It's Friday and that can only mean one thing, our man Scott Redmond has been trawling the online auctions to bring you three bikes for his weekly The Good, The Bad and The Ugly...
For over 25 years Scott's bought, sold and broken up motorcycles for parts. From doing deals in person under the streetlights of London to surfing the web and buying bikes on his phone he's purchased bargains, howlers and few he'd rather forget.
For today's Good Bad and Ugly Scott has his crowbar in hand and is ready to peel back the plywood and pull off the protective sheets - he's on the look out for unregistered classics. Some bikes get bought, thrashed, crashed and scrapped. Some spend many happy years going from owner to owner bringing joy to people on a daily basis. There is also a trend for people to buy up bikes and leave them, just where they are.
I can't understand it myself, it really seems no fun...
Anyway, over to you Scottie!
The Good: Suzuki RG500
Prices for old two strokes have risen at an alarming rate over the last decade, that’s only going to continue, so get used to it. Those of you who already have one or two tucked away will fall in to two categories, those who ride them and those who hide them. There’s arguments for both camps, but that’s another feature in its own right. A decent used RG500 is a rare thing, trying to buy one is not an easy task. Over the years they’ve been crashed, raced, stolen and many have have been broken for parts. The bikes that remain are still under threat, many special builders will pay large amounts of money for that square four motor, they end up in all sorts of chassis kits and each one is another RG500 struck off the list. The RG500 is an endangered species, if this model was an animal people would be chaining themselves to the gates of Wheels Motorcycles to make sure that this bike goes to a good home. There can’t be too many new and unregistered RG500s left on the planet, even rarer is one for sale! With a price ticket of £29,995 stuck on its rectangular headlight, the internet lit up, a mix of comments that befit living in a democracy. Those owners of RG500s will hope it achieves the sticker price which won’t do their bikes value any harm. This bike hasn’t ever been run, nor seen fuel etc. It is a true piece of Japanese motorcycling history, it’s a one off and therefore how do you price it? I personally think it’s worth every penny and hope that it finds its forever home with someone who appreciates the uniqueness of this opportunity.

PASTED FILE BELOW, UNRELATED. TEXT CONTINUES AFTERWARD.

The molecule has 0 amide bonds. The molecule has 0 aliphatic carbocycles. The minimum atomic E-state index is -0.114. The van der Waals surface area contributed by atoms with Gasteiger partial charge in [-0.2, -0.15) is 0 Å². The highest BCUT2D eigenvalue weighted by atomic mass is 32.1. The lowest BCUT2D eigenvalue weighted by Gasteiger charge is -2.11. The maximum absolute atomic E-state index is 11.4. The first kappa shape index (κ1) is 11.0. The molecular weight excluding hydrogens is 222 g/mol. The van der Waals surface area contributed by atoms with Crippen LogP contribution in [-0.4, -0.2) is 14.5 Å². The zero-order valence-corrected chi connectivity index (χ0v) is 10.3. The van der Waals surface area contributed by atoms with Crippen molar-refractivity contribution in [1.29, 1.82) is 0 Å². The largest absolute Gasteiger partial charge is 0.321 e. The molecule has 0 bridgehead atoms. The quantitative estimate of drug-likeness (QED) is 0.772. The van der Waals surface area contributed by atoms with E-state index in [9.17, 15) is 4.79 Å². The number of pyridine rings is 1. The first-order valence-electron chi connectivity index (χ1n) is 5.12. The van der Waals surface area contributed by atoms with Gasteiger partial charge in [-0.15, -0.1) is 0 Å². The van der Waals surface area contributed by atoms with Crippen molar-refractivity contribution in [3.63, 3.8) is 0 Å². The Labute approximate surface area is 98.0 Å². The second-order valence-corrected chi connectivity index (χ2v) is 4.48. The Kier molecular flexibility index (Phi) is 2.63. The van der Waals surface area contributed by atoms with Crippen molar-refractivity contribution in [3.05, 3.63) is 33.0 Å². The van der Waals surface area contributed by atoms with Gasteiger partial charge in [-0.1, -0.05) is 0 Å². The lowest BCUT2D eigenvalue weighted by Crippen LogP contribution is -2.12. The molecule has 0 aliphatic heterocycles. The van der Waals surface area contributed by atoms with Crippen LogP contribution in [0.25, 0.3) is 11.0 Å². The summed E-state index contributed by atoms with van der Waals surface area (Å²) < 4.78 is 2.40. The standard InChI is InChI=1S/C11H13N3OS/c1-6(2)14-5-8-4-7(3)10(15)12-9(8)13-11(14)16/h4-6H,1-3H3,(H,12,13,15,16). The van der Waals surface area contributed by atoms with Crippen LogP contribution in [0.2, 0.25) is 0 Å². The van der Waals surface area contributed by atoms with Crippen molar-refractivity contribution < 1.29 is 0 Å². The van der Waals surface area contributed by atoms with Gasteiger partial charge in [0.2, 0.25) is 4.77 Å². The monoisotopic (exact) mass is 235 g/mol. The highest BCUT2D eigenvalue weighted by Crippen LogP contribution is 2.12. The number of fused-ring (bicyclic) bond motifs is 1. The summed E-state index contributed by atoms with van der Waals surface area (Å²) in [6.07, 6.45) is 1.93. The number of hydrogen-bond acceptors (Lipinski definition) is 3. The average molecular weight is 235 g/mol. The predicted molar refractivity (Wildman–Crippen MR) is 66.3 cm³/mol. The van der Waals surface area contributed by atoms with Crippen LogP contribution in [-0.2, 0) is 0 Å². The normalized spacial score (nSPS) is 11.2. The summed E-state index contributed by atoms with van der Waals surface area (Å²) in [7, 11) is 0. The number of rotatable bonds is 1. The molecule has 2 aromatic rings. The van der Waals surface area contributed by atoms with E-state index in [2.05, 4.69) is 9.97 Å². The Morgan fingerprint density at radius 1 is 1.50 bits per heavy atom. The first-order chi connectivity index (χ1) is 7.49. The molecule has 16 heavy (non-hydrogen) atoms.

There’s a 400cc version of the Gamma, they are less sought after.
The Bad: Honda VFR750 NC30
This RC30 is brand new, but unlike the new RG500 Gamma this Honda isn’t alone. There are currently two new RC30s up for grabs on the internet, that’s not good news for either seller. With an asking price of £59,995 it’s all a bit irrelevant to mere mortals like me anyway. The benchmark is always set by the last bike that gets sold, the last RC30 that I know off sold for £25,000. That was for a UK bike that had a received a sympathetic restoration and a refresh of certain parts. It was only on the market for a few weeks and was purchased by a guy who really wanted it. Used RC30s rarely arrive to market, when they do they’re often offered by shops. Prices for these delicious V4 machines will continue to rise, but at £59,995 that’s steeper than the first gear on a RC30.
Japanese models have NC30 sized headlights.
The Ugly: Kawasaki H2
You can buy tomorrow’s classic bikes today, you just need to know where to look. This is the baddest street bike on the planet. The Kawasaki H2 is an instant classic, we just haven’t sussed that out yet. In these days of Euro 4 and other performance draining legislation it’s good to know that there’s a supercharged super bike sitting down at your local Kawasaki dealer. I’ve seen three out of captivity this summer, each time I can’t resist going over to circle them and admire the bike from all angles. Bikes like the H2 look so much better away from the bright lights of the showroom. If you’ve ever seen one out and about prowling along a road you’ll know what I mean. There’s been talk of other manufacturers creating their own supercharged offerings, we live in hope of that. If, in a few years time there’s a variety of supercharged super bikes on the market, that won’t do these H2 models any harm. In time it will be the one that we’ll all talk about. I’m not a gambling man but if I was, I’d take that punt.
This is the first Kawasaki to use a single sided swing arm.